Game Insight has been rather prolific on both iOS and Android of late, with good-quality titles like The Tribez for iPad and Rule The Kingdom for Android showing that the publisher and its developers have some creative ideas. The company’s newest release is Enchanted Realm HD for iPad, a free-to-play citybuilder which has been available for some time on Android devices.
Enchanted Realm casts players in the role of a faceless, omnipresent monarch tasked with ruling over the titular kingdom. At its core, the game is a fairly conventional citybuilding game involving farming, supplying buildings with goods produced from farming and collecting income, but there is a loose narrative thread to follow, with progression determined by completing specific quests.
Upon starting the game, the player is introduced to the game’s basic concepts through a brief tutorial hosted by “Princess Anna,” the obligatory attractive female “assistant” character. Players are shown how to farm, build and collect income from buildings, and also introduced to the “storybook,” which highlights specific objectives players need to accomplish in order to progress the game’s story.
The game is controlled through simple taps either on the buildings themselves or on the notification icons that appear over the top of them when an action is ready to perform. The visuals are clear, high-quality and packed with detail, setting the game apart from its more cartoonish rivals and allowing the player to easily identify which building does what. The game is simple to pick up and play, but the main reason for this is the fact that it’s not doing anything particularly original. This is a bit of a disappointment after Game Insight’s recent releases The Tribez, Rule The Kingdom and Airport City all put interesting twists on conventional formulas, making them worthy of note. By comparison, Enchanted Realm feels much less imaginative, despite its appealing “fairy-tale” aesthetic and story.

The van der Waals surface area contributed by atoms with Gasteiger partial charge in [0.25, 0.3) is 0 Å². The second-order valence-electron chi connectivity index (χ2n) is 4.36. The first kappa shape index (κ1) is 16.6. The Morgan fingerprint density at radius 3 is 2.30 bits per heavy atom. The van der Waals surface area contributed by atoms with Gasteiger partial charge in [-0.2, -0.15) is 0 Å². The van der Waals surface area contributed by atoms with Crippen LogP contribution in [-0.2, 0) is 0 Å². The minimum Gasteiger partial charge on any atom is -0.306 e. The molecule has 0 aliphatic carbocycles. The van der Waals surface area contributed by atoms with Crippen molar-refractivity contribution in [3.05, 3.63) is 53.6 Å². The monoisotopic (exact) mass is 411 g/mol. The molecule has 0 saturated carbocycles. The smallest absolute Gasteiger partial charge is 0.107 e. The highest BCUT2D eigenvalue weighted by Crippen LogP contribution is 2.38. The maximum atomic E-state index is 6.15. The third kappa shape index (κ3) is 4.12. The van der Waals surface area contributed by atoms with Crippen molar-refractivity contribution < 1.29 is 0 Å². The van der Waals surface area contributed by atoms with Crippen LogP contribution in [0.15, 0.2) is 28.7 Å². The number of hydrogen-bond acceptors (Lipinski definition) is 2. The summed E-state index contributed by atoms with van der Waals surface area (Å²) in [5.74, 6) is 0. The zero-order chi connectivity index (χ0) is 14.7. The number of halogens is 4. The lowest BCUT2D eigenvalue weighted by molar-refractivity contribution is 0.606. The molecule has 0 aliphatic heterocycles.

Unlike Game Insight’s other titles, which allow players to keep playing for long periods if they carefully manage the collection of resources, Enchanted Realm uses a conventional energy system, meaning that at some point players will come grinding to a halt and have to either wait or pay. To the game’s credit, energy does restore quite quickly, and this system is a popular, proven and effective means of monetization, but it can be a little frustrating for players to run out of actions and not be able to do anything about it without opening their wallets.
Enchanted Realm is a decent-quality citybuilder that looks good, sounds good and plays reasonably well, but it’s hard not to see it as a little disappointing when compared to some of the publisher’s more recent, more creative titles. There’s nothing fundamentally wrong with it as a game — it’s simply not as interesting as the other games mentioned earlier.
Enchanted Realm is available now for Android devices and iPad. Google reports the Android version has been downloaded over 500,000 times to date, while the iPad version is currently ranked at No. 32 in the top free iPad games chart. Follow its progress through the App Store charts with AppData, our tracking service for iOS and social games and developers.